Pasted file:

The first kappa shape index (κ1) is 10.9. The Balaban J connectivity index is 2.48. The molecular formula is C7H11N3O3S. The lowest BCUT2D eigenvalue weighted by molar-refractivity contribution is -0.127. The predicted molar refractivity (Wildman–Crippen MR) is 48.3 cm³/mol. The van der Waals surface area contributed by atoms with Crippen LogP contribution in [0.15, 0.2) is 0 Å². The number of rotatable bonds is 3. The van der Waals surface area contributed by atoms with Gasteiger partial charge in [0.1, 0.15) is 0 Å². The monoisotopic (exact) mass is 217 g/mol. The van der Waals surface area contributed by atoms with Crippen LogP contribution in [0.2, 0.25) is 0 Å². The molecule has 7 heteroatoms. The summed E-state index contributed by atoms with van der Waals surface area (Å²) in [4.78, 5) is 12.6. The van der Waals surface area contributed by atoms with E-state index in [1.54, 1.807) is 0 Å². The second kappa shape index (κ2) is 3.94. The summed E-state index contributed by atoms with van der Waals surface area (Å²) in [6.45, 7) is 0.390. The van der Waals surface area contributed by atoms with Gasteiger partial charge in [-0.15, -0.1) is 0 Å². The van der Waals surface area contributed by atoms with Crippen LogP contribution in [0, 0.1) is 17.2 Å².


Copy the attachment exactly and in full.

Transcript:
The first kappa shape index (κ1) is 10.9. The Balaban J connectivity index is 2.48. The molecular formula is C7H11N3O3S. The lowest BCUT2D eigenvalue weighted by molar-refractivity contribution is -0.127. The predicted molar refractivity (Wildman–Crippen MR) is 48.3 cm³/mol. The van der Waals surface area contributed by atoms with Crippen LogP contribution in [0.15, 0.2) is 0 Å². The number of rotatable bonds is 3. The van der Waals surface area contributed by atoms with Gasteiger partial charge in [0.1, 0.15) is 0 Å². The monoisotopic (exact) mass is 217 g/mol. The van der Waals surface area contributed by atoms with Crippen LogP contribution in [0.2, 0.25) is 0 Å². The molecule has 7 heteroatoms. The summed E-state index contributed by atoms with van der Waals surface area (Å²) in [4.78, 5) is 12.6. The van der Waals surface area contributed by atoms with E-state index in [1.54, 1.807) is 0 Å². The second kappa shape index (κ2) is 3.94. The summed E-state index contributed by atoms with van der Waals surface area (Å²) in [6.45, 7) is 0.390. The van der Waals surface area contributed by atoms with Gasteiger partial charge in [-0.15, -0.1) is 0 Å². The van der Waals surface area contributed by atoms with Crippen LogP contribution in [0, 0.1) is 17.2 Å².